Monday, June 14, 2010
Hayabusa capsule lands in desert
JAXA scientists hope probe's surviving unit has asteroid sample
WOOMERA, Australia (Kyodo) A capsule released by the Hayabusa space probe was
found in the Australian desert, possibly containing the first asteroid surface
samples after the probe's successful seven-year voyage ended Sunday in a fiery
re-entry, the Japan Aerospace Exploration Agency said.
Hayabusa, whose mission was to probe the asteroid Itokawa about 300 million km
from Earth, made an unprecedented round trip to an astronomical body other than
After its May 2003 liftoff, Hayabusa traveled some 6 billion km, making about
five swings around the sun and surviving a series of technological problems
that often threatened its return and put it three years behind schedule.
While the spacecraft itself burned up on re-entry, a special heat-resistant
capsule, possibly containing sand from Itokawa, landed in the desert around
Woomera in southern Australia after being separated from the space probe
shortly after 8 p.m. local time, JAXA officials said Monday.
"We achieved this result based on technologies and science that have been built
by our predecessors," Junichiro Kawaguchi, JAXA's Hayabusa project team leader,
said during a news conference at JAXA's facility in Sagamihara, Kanagawa
"We managed to operate up to this point thanks to Hayabusa," Kawaguchi said.
"I'm grateful to all members of the project team."
JAXA scientists confirmed the capsule by sight from helicopters prior to
recovering the round-bottomed pan-shaped capsule, 40 cm in diameter and 20 cm
in height, later Monday, JAXA said, while releasing photos they took from the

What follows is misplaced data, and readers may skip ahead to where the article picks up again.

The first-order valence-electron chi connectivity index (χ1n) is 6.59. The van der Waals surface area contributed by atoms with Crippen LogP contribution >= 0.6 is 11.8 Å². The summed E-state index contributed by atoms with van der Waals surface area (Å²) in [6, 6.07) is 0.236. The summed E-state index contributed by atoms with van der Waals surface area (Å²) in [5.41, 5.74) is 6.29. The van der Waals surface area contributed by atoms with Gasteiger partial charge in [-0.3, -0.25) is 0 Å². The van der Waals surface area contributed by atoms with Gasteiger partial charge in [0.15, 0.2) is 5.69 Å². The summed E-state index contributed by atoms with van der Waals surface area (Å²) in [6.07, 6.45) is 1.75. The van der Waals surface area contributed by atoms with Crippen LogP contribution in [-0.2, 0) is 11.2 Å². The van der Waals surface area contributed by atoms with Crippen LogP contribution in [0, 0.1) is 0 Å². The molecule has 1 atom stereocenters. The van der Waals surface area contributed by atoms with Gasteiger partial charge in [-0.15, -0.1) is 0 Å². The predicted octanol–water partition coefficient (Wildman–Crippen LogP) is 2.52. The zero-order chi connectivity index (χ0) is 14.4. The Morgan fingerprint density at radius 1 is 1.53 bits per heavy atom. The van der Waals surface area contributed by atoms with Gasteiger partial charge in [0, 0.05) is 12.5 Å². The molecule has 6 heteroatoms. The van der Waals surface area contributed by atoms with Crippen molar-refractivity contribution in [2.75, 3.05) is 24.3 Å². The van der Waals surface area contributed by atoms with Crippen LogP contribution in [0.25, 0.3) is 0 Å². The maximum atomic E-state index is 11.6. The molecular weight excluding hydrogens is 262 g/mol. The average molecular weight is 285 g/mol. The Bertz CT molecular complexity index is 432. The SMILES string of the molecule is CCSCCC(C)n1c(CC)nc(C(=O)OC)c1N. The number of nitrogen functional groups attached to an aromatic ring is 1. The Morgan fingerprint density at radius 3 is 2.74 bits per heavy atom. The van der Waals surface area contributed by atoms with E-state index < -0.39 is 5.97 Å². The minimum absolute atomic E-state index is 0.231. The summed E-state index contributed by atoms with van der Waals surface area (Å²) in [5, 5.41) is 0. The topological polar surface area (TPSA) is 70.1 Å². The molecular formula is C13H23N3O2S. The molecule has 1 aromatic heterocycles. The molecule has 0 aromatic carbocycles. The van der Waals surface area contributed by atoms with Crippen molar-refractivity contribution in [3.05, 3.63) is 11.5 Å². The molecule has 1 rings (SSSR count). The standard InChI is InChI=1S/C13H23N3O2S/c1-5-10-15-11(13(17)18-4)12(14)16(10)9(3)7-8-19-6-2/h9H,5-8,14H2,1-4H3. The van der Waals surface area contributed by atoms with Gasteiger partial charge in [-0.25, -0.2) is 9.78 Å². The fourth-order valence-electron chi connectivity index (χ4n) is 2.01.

While it is believed to have failed to collect rock samples from Itokawa, sand
could have entered the capsule due to the impact of the landing, agency
officials said in the hope of finding a substance that would help them
understand the origin and evolution of the solar system.
Moon rocks have been brought back to Earth, but unlike asteroids, which are
believed to be records of the early stages of the solar system, the moon has
metamorphosed so it provides few clues about materials in the solar system's
initial stage, JAXA said.
Even if any substance is found inside the capsule, it would take until around
September for JAXA to determine whether it came from Itokawa.
Asteroids, sometimes called celestial fossils, are believed to hold traces of
the early stages of the solar system.
"The most important goal of Hayabusa was to go and come back," said Yasunori
Matogawa, a senior JAXA official involved in the mission, adding Hayabusa's
successful mission has put Japan ahead of the world in terms of comprehensive
solar-system exploration technology.
Itokawa is an asteroid in an orbit near Earth and Mars, discovered in 1998 by
researchers at Massachusetts Institute of Technology and named after the late
Japanese rocket scientist Hideo Itokawa.
In Hayabusa's control room at JAXA's Sagamihara facility, controllers cheered
after confirming the light and radio waves emitted by the capsule while it was
descending. But some JAXA officials said they feel sad at the loss of the probe.
JAXA also released a photo of Earth taken by Hayabusa immediately before its
fiery re-entry at around 11:20 p.m. The probe took the photo with the same
camera used for taking photos of Itokawa. The agency had been worried about
whether it could successfully reboot the camera, which had been turned off to
save energy after photographing the asteroid.
Numerous types of technology were employed in the demonstrator spacecraft
during its trip to prepare for full-fledged space exploration in the future.
They included the use of an advanced ion engine, autonomous navigation to an
asteroid, landing, sample collection, and the return to Earth.
Three hours before entering Earth's atmosphere, Hayabusa (Falcon) released the
capsule, which descended by parachute.
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